Academic journal article Canadian Journal of Experimental Psychology

Working Memory Capacity Does Not Always Support Future-Oriented Mind-Wandering

Academic journal article Canadian Journal of Experimental Psychology

Working Memory Capacity Does Not Always Support Future-Oriented Mind-Wandering

Article excerpt

To evaluate the claim that mind-wandering demands executive resources, and more specifically that people with better executive control will have the resources to engage in more future-oriented thought than will those with poorer executive control, we reanalyzed thought-report data from 2 independently conducted studies (J. C. McVay & M. J. Kane, 2012, Why does working memory capacity predict variation in reading comprehension? On the influence of mind wandering and executive attention, Journal of Experimental Psychology: General, Vol. 141, pp. 302-320; N. Unsworth & B. D. McMillan, in press. Mind-wandering and reading comprehension: Examining the roles of working memory capacity, interest, motivation, and topic experience. Journal of Experimental Psychology: Learning, Memory, and Cognition) on working memory capacity (WMC), mind-wandering, and reading comprehension. Both of these individual-differences studies assessed large samples of university subjects' WMC abilities via multiple tasks and probed their immediate thought content while reading; in reporting any task-unrelated thoughts (TUTs), subjects indicated whether those thoughts were about the future or the past, if applicable. In contrast to previously published findings indicating that higher WMC subjects mindwandered about the future more than did lower WMC subjects (B. Baird, J. Smallwood, & J. W. Schooler, 2011, Back to the future: Autobiographical planning and the functionality of mind-wandering, Consciousness and Cognition, Vol. 20, pp. 1604-1611), we found only weak to modest negative correlations between WMC and future-oriented TUTs. If anything, our findings suggest that higher WMC subjects' TUTs were somewhat less often future-oriented than were lower WMC subjects'. Either WMC is not truly associated with mind-wandering about the future, or we have identified some important boundary conditions around that association.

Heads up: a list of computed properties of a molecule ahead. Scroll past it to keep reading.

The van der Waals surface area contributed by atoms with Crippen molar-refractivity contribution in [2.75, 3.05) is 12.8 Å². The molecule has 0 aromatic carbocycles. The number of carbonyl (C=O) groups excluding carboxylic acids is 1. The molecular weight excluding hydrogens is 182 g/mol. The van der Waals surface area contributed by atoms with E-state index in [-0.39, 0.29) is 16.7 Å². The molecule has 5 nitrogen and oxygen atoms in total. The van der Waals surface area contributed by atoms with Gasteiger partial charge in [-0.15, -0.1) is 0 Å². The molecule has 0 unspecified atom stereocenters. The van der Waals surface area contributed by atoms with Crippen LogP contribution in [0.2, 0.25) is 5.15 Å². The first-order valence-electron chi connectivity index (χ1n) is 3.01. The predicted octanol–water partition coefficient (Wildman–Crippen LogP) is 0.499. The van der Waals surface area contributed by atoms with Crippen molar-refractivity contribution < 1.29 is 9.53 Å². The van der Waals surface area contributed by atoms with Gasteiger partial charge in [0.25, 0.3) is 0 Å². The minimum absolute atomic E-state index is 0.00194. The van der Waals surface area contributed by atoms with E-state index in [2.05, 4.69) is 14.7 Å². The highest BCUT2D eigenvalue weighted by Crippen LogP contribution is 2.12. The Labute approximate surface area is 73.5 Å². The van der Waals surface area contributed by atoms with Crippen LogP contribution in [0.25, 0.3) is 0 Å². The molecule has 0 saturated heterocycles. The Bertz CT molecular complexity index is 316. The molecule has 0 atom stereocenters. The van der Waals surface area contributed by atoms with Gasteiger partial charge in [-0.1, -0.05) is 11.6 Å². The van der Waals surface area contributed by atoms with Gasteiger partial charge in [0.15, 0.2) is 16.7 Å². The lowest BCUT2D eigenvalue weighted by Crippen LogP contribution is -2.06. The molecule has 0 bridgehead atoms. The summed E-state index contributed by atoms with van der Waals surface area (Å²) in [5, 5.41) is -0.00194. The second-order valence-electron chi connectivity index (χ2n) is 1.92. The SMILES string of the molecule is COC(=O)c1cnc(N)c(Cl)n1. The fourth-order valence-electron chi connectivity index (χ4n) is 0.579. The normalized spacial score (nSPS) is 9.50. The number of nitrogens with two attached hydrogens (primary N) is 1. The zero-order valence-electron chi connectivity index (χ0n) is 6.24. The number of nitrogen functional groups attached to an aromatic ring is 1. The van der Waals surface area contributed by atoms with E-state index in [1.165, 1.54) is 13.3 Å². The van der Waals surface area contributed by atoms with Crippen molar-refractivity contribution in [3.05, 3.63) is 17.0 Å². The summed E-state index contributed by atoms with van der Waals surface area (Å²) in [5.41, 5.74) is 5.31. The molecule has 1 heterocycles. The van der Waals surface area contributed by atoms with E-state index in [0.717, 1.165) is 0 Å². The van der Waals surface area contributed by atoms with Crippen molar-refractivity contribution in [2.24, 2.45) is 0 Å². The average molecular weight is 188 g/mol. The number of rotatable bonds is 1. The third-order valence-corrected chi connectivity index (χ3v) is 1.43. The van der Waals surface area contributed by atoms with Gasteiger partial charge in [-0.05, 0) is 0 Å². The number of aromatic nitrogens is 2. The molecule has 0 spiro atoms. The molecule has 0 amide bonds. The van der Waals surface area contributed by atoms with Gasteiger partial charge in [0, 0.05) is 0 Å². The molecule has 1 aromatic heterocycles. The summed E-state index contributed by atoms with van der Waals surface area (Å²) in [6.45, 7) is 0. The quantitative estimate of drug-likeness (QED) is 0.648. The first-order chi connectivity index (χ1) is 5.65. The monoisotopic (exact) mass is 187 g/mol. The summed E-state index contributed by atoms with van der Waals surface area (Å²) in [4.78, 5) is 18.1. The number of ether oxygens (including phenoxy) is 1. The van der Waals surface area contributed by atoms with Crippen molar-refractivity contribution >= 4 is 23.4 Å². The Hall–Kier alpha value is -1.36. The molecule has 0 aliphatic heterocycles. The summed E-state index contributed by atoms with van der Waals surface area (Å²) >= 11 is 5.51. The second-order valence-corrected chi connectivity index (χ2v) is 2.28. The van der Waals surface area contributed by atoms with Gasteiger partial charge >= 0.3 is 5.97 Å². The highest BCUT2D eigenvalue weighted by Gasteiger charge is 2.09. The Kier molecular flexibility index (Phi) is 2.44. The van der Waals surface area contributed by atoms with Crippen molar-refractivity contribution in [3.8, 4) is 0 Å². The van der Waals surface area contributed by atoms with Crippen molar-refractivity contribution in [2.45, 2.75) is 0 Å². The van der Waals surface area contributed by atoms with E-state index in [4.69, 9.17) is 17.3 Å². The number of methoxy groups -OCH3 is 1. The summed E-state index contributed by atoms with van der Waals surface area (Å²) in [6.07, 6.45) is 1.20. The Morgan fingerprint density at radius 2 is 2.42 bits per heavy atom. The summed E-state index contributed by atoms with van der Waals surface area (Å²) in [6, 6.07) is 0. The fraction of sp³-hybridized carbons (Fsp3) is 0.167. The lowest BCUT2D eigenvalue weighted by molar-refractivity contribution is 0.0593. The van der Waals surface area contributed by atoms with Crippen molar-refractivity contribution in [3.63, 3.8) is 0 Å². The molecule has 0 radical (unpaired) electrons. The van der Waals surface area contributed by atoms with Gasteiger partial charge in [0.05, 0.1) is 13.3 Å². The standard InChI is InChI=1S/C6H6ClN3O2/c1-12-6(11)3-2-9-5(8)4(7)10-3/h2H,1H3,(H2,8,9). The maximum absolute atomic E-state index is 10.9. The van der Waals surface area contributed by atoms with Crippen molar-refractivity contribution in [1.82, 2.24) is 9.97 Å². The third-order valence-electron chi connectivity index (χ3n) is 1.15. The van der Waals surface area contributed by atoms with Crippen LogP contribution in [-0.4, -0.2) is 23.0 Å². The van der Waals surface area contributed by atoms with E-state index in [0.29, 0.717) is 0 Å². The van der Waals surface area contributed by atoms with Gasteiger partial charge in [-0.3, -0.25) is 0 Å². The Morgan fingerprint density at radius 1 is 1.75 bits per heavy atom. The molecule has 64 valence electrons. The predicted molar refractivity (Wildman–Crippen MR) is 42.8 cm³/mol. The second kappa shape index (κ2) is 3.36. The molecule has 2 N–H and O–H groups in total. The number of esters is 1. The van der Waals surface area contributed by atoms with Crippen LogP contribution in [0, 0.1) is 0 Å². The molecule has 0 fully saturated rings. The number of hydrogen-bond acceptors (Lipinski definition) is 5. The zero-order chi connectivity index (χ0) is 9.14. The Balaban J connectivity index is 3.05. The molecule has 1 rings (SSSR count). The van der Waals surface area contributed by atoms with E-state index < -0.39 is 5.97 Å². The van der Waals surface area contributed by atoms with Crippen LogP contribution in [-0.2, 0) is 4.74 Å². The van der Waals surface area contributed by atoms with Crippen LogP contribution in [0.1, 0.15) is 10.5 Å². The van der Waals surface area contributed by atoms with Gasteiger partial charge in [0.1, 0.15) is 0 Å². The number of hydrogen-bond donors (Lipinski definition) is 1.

Keywords: working memory capacity, mind-wandering, individual differences, executive control

The potential association between working memory capacity (WMC) and the propensity for mind-wandering was first suggested by research indicating that individual differences in WMC predict performance on a variety of nonmemory tasks requiring executive control. That is, people with lower WMC show greater difficulty than people with higher WMC in withholding prepotent or habitual responses when they are goal-inappropriate - as in Stroop and antisaccade tasks - and in preventing salient environmental distractors from deflecting attention from goal-relevant stimuli - as in flanker-interference and dichotic-listening tasks (for reviews, see Engle & Kane, 2004; Heitz, Unsworth, & Engle, 2005; Kane, Conway, Hambrick, & Engle, 2007). On the logic that people's control over their actions and their external attentional focus should also be linked to their control over the internal stream of thought, WMC might also be expected to covary with mindwandering experiences.

Kane, Brown et al. (2007) first tested this idea by asking whether laboratory-assessed WMC (via complex memory span tasks; see Conway et al., 2005) predicted self-reported mindwandering experiences in daily life. Their experience-sampling study used personal digital assistants to randomly cue subjects, over 7 days, to categorise their immediately preceding thoughts, activities, and moods. Lower WMC subjects reported significantly more task-unrelated thoughts (TUTs) than did higher WMC subjects in cognitively demanding contexts (i.e., that were reported to require concentration or to be effortful or challenging), but not in low-demand contexts; WMC was also unrelated to the variation in mind-wandering that was driven by mood or motivation variables (such as boredom, stress, or competence). Conceptually related daily diary research (Unsworth, McMillan, Brewer, & Spillers, 2012) asked undergraduates to maintain a week-long record of their attention failures, and found that mind-wandering during class and while completing homework were among the most frequent failures that students reported. …

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